• A Short History of Madonna Expressing Herself

    By Briana Fasone

    Madonna’s moment, which was both deeply personal and unnervingly relevant, came at the Billboard Women in Music event, broadcast on Lifetime on December 12th. Accepting the Woman of the Year award, Madonna, who has never struggled to tell it like it is, delivered a blistering speech about facing sexism and  “constant bullying and relentless abuse” throughout her 30-plus year career.

    “People say that I’m so controversial,” said Madonna, who remains the best-selling female artist of all time. “But I think the most controversial thing I have ever done is to stick around.”

    The remark seemed to strike a nerve in the twilight of 2016, a year of seismic loss in music: David Bowie, Prince, and Leonard Cohen, to name just three. A year when a seeming shoo-in female candidate for president lost to a man who bragged about sexually assaulting women by “[grabbing] them by the pussy.” The election left many raw but apparently ready listen to someone speak about misogyny, about cruelty, about survival, and sticking around. The speech has gone viral, prompting both fans and people who normally roll their eyes at Madonna’s antics to commend the pop star for her candor.

    Madonna wasn’t always an activist. Consider how she clawed her way into pop consciousness: squealing through songs like “Lucky Star” and “Holiday” in her self-titled debut album; rolling around in a wedding dress (equipped with the “Boy Toy” belt buckle) while crooning “Like A Virgin” at the first MTV Video Music Awards; impersonating Marilyn Monroe in the video for “Material Girl,” which was supposed to satirize Reaganomics and 1980s materialism but instead became a rallying cry for the decadent decade. “Papa Don’t Preach,” a song about not getting an abortion — even though she was young and in “an awful mess” — was anything but feminist.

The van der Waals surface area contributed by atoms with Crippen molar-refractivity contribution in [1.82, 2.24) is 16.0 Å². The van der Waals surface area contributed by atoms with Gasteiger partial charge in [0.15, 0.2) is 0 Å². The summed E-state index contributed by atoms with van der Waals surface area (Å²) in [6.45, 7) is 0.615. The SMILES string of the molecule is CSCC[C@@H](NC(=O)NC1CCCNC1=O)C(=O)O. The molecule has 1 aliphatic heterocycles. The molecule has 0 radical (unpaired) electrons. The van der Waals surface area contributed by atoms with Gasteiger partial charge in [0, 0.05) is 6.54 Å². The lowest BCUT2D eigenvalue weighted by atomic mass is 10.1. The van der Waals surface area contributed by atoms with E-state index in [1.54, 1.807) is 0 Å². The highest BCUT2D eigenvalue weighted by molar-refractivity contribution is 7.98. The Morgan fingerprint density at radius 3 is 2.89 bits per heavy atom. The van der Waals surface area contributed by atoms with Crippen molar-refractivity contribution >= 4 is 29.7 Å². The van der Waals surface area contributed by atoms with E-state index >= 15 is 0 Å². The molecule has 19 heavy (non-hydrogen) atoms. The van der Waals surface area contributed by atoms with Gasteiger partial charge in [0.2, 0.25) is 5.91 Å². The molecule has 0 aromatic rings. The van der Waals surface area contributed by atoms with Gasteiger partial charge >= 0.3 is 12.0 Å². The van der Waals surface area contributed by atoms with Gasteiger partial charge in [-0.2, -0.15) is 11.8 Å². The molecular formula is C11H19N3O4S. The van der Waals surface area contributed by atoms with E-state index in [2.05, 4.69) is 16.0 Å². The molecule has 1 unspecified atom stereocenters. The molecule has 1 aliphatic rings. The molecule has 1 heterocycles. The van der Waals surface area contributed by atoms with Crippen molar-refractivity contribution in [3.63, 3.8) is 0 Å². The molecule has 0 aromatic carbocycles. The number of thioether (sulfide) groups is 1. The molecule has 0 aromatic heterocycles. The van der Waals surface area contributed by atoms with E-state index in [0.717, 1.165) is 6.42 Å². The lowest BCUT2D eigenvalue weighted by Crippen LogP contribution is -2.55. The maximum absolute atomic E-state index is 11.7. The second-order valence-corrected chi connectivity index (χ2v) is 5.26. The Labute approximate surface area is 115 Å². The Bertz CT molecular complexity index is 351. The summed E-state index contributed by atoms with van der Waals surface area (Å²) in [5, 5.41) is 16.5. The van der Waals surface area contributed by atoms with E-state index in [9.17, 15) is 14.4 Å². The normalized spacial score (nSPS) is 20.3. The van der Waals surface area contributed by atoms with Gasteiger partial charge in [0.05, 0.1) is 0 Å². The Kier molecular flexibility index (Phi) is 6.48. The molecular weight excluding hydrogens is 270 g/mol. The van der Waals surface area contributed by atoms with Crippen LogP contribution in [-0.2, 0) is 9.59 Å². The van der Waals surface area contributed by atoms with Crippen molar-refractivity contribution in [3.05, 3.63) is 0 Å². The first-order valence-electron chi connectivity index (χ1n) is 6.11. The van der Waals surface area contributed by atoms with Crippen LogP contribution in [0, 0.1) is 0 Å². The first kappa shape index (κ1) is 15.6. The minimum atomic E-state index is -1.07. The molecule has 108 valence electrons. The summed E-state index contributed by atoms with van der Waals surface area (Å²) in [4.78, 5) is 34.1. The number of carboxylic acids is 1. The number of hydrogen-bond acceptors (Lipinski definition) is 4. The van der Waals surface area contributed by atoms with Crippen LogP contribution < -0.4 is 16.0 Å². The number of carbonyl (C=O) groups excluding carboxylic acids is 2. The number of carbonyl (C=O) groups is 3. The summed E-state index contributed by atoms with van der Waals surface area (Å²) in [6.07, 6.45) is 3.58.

Many point to 1992’s Erotica as the best case for Madonna, the Feminist. The album is the pop star’s most controversial — an uncensored exploration of her sexual fantasies and a proclamation of the power of female sexuality. “I was turning my nose up at the whole idea that women aren’t allowed to be sexual and erotic and provocative and intelligent and thoughtful at the same time,” said Madonna of Erotica in her 1998 VH1 “Behind the Music” documentary. The world wasn’t ready for that exploration: the album tanked and Madonna nearly lost her career — a dark moment that she touched on in her Billboard speech.

    Erotica didn’t come out of nowhere: the foundation of Madonna’s feminism was laid in Like a Prayer in 1989. The album is her künstlerroman — intensely personal and bold in its lyrics, it explores the loss of her mother in “Promise to Try” (Like a Prayer is dedicated to Madonna’s mother, who died when the singer was five), growing up with an oppressive Catholic father in “Oh Father,” and dealing with the end of her tumultuous marriage to Sean Penn in “Till Death Do Us Part.” It forced the world to see Madonna for who she is: a serious artist.

    The experience of listening to Like a Prayer from start to finish is unsettling, since the album’s 11 tracks cover a range of styles. There are the two parental pop ballads that reveal Madonna’s command of her limited vocal range: she can’t belt it out like a young Whitney, but she can still carry a tune. There’s the strange, funky duet with Prince called “Love Song” that the singers produced by mailing tapes back and forth to each other. (In her Billboard speech, Madonna recalled thinking of Prince when she faced backlash from Erotica: “‘Wait a minute, isn’t Price running around with fishnets and high heels and lipstick and his butt hanging out?’ Yes. He was. But he was a man. This was the first time I truly understood that women really did not have the same freedom as men.”)